Carol Buckley - Elephant Welfare Consultant
Carol Buckley, Winkie

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For nearly four decades I have been blessed to live with and care for elephants. Thanks to my relationship with Tarra and the inspiration she is to me, I helped create a most amazing 2700-acre natural habitat refuge for elephants. The powerful sense of responsibility I feel for Tarra’s welfare has never lessened and by association I share a similar sense of responsibility to all elephants living in captivity.

Over the past fifteen years I have had the opportunity to help many elephants living in less than suitable captive situations find sanctuary. My efforts in the United States will continue but now I am pleased to announce that I am about to expand my work globally. The idea of taking my vision global is exhilarating.

Elephant Aid International ~ a nonprofit organization

Press Release: April 12, 2010

Over the next year I will travel internationally seeking projects and problems, brainstorming ideas with others involved in elephant welfare and assisting those in need. My goal is to be a resource, bringing to the table all that my work has taught me over these past thirty-six years. Providing sanctuary is a worldwide need, and now I plan to make it a reality far beyond the perimeter fence of The Elephant Sanctuary in Hohenwald, Tennessee.

The mission of Elephant Aid International is to assist elephants worldwide…one elephant at a time. I believe in the power of one, that every elephant counts. On my travels I will be searching for opportunities to learn about elephant and mahout life in Nepal, India and Thailand. Whenever and wherever possible, I hope to impart what elephants have taught me about non dominance passive-control management and the sanctuary life style.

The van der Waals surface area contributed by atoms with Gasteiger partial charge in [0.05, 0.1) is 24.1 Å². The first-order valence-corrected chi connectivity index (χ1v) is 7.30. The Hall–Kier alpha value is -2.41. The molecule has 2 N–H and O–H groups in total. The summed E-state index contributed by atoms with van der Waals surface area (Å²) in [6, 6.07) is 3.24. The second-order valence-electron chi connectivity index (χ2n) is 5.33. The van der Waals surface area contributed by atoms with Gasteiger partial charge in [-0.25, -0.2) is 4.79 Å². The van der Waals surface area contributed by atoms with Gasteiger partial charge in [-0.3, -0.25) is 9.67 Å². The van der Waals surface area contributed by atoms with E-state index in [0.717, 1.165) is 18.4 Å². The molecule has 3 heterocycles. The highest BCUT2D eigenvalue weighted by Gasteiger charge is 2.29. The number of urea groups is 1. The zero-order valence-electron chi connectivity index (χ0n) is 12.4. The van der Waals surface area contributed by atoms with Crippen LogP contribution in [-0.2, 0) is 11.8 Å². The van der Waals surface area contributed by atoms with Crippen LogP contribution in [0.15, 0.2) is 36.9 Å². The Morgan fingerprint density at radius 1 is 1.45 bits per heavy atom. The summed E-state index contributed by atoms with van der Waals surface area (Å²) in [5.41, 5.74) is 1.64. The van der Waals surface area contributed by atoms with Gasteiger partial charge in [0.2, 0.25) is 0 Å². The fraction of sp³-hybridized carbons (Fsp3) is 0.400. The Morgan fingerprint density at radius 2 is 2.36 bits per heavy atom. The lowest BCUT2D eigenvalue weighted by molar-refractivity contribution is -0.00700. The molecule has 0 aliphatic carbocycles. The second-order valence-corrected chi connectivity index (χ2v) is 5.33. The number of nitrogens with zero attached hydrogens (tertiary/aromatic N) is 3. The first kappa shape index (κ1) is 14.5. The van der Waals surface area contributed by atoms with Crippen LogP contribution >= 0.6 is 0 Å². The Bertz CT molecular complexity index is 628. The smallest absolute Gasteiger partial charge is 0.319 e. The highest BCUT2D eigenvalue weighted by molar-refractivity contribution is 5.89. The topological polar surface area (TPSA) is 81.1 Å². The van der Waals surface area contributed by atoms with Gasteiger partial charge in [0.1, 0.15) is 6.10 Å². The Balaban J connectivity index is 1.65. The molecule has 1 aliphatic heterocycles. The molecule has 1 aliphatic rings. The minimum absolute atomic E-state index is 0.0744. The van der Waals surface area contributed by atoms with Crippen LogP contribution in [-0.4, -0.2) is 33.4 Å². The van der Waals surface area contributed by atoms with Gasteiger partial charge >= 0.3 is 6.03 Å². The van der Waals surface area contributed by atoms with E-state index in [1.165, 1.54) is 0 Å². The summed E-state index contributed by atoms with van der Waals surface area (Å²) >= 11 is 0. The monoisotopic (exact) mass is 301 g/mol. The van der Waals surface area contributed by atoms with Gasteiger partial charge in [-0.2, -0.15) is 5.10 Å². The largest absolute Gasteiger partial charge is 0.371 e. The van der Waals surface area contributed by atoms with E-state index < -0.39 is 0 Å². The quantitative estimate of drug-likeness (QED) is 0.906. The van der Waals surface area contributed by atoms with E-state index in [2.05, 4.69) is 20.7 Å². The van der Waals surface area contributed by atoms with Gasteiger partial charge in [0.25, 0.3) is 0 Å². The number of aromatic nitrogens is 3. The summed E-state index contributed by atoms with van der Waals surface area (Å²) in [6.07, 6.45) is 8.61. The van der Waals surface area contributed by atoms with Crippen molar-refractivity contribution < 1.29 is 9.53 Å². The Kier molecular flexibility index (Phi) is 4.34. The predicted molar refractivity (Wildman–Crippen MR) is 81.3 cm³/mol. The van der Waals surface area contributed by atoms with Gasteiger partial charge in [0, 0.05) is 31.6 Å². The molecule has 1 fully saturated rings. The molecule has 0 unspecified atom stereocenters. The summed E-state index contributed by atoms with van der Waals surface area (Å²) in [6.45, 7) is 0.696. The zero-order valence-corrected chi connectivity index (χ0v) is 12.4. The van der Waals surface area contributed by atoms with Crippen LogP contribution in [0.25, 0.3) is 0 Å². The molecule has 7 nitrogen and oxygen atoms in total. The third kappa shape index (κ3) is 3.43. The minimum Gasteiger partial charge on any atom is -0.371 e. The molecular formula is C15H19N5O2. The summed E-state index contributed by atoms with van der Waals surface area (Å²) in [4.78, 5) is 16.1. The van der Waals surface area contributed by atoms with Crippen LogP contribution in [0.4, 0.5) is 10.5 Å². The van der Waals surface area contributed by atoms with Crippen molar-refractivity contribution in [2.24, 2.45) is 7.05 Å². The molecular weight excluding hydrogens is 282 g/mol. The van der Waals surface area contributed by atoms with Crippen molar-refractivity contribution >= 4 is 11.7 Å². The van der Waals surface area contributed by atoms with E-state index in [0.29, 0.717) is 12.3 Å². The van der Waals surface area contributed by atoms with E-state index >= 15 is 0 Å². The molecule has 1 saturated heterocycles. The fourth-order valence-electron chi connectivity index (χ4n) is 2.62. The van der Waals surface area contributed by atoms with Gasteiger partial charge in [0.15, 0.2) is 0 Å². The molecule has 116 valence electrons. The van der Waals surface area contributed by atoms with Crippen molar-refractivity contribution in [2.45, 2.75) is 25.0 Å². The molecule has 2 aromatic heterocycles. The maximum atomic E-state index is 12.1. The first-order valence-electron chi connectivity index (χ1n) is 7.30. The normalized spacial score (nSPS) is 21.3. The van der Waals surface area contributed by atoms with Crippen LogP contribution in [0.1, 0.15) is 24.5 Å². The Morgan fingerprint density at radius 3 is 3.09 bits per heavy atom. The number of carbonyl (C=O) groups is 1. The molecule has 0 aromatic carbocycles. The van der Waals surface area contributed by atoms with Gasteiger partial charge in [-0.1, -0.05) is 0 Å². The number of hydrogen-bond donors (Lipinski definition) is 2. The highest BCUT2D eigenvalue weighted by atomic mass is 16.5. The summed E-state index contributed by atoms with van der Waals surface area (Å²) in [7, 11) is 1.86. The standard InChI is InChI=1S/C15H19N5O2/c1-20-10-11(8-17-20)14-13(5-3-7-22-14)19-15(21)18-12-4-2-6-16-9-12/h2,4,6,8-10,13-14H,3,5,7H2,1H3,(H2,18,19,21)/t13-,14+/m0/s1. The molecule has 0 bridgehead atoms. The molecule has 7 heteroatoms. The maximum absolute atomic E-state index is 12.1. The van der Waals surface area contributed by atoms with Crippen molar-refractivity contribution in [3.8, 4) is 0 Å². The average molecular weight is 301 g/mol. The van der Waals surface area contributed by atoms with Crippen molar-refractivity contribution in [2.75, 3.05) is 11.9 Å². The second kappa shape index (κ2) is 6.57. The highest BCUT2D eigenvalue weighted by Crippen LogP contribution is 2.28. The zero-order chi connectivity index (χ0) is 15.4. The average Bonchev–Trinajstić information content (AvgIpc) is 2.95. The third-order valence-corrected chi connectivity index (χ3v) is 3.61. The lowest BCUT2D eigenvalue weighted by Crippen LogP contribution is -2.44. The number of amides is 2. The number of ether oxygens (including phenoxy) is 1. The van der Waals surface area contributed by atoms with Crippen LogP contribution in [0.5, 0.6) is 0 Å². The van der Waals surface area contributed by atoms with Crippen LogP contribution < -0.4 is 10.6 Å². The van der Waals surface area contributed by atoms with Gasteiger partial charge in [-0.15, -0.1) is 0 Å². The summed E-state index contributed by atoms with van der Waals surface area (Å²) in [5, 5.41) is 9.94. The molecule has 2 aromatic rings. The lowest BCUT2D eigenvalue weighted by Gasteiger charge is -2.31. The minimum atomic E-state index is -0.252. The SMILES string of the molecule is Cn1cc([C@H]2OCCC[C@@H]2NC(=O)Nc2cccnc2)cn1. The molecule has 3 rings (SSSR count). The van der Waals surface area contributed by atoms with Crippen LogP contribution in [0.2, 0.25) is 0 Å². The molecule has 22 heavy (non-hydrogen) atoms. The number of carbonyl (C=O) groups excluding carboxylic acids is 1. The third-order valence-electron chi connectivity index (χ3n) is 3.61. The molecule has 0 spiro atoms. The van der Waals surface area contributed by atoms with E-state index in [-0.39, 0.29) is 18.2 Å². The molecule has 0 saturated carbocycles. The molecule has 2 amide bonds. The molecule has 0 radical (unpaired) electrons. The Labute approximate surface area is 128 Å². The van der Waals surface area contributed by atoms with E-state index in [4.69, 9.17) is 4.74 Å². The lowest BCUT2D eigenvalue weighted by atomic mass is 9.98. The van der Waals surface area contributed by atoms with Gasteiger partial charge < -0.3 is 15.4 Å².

With elephants being banned from zoos in India and mahouts forbidden from bringing elephants into Bangkok to beg on the streets, the time to manifest solutions is now. I am excited about the possibilities of creating sanctuaries where wild-born, captivity-raised elephants can once again be returned to a semi-wild environment. My work has demonstrated that given sanctuary, elephants naturally form lifelong bonds. Even unrelated herd members form relationships reminiscent of the family dynamics of their wild counter parts.

Now is a time for change and I intend to be in the forefront of that change, helping in any way that I can. Be sure to subscribe to my new blog—elevisions—where I will chronicle my travels and experiences.

Visit the Elephant Aid International website.

One elephant at a time.


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